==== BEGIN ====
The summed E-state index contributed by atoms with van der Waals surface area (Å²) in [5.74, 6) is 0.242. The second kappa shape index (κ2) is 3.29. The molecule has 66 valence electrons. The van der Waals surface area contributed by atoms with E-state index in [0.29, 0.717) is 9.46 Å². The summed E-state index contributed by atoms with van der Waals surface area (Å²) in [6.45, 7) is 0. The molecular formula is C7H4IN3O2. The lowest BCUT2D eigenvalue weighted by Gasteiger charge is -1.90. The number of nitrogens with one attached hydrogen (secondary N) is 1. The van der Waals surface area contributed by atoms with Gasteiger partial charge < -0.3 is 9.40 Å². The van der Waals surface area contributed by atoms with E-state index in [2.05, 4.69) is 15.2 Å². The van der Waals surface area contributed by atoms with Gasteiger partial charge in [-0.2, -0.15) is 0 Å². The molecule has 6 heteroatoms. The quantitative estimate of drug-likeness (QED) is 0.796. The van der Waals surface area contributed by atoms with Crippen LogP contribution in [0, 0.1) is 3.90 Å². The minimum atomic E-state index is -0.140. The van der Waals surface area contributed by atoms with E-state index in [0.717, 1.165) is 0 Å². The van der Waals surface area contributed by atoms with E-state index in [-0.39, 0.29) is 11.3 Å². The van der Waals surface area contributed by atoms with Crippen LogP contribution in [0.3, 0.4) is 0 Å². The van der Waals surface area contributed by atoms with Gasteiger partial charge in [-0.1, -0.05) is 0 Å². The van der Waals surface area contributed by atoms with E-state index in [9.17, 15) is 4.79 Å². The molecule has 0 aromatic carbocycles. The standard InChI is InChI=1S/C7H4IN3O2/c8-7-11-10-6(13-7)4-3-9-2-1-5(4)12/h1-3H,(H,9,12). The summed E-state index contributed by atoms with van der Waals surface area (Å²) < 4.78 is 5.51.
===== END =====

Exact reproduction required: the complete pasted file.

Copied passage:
The summed E-state index contributed by atoms with van der Waals surface area (Å²) in [5.74, 6) is 0.242. The second kappa shape index (κ2) is 3.29. The molecule has 66 valence electrons. The van der Waals surface area contributed by atoms with E-state index in [0.29, 0.717) is 9.46 Å². The summed E-state index contributed by atoms with van der Waals surface area (Å²) in [6.45, 7) is 0. The molecular formula is C7H4IN3O2. The lowest BCUT2D eigenvalue weighted by Gasteiger charge is -1.90. The number of nitrogens with one attached hydrogen (secondary N) is 1. The van der Waals surface area contributed by atoms with Gasteiger partial charge < -0.3 is 9.40 Å². The van der Waals surface area contributed by atoms with E-state index in [2.05, 4.69) is 15.2 Å². The van der Waals surface area contributed by atoms with Gasteiger partial charge in [-0.2, -0.15) is 0 Å². The molecule has 6 heteroatoms. The quantitative estimate of drug-likeness (QED) is 0.796. The van der Waals surface area contributed by atoms with Crippen LogP contribution in [0, 0.1) is 3.90 Å². The minimum atomic E-state index is -0.140. The van der Waals surface area contributed by atoms with E-state index in [0.717, 1.165) is 0 Å². The van der Waals surface area contributed by atoms with E-state index in [-0.39, 0.29) is 11.3 Å². The van der Waals surface area contributed by atoms with Crippen LogP contribution in [0.3, 0.4) is 0 Å². The van der Waals surface area contributed by atoms with Gasteiger partial charge in [-0.1, -0.05) is 0 Å². The van der Waals surface area contributed by atoms with E-state index in [9.17, 15) is 4.79 Å². The molecule has 0 aromatic carbocycles. The standard InChI is InChI=1S/C7H4IN3O2/c8-7-11-10-6(13-7)4-3-9-2-1-5(4)12/h1-3H,(H,9,12). The summed E-state index contributed by atoms with van der Waals surface area (Å²) < 4.78 is 5.51.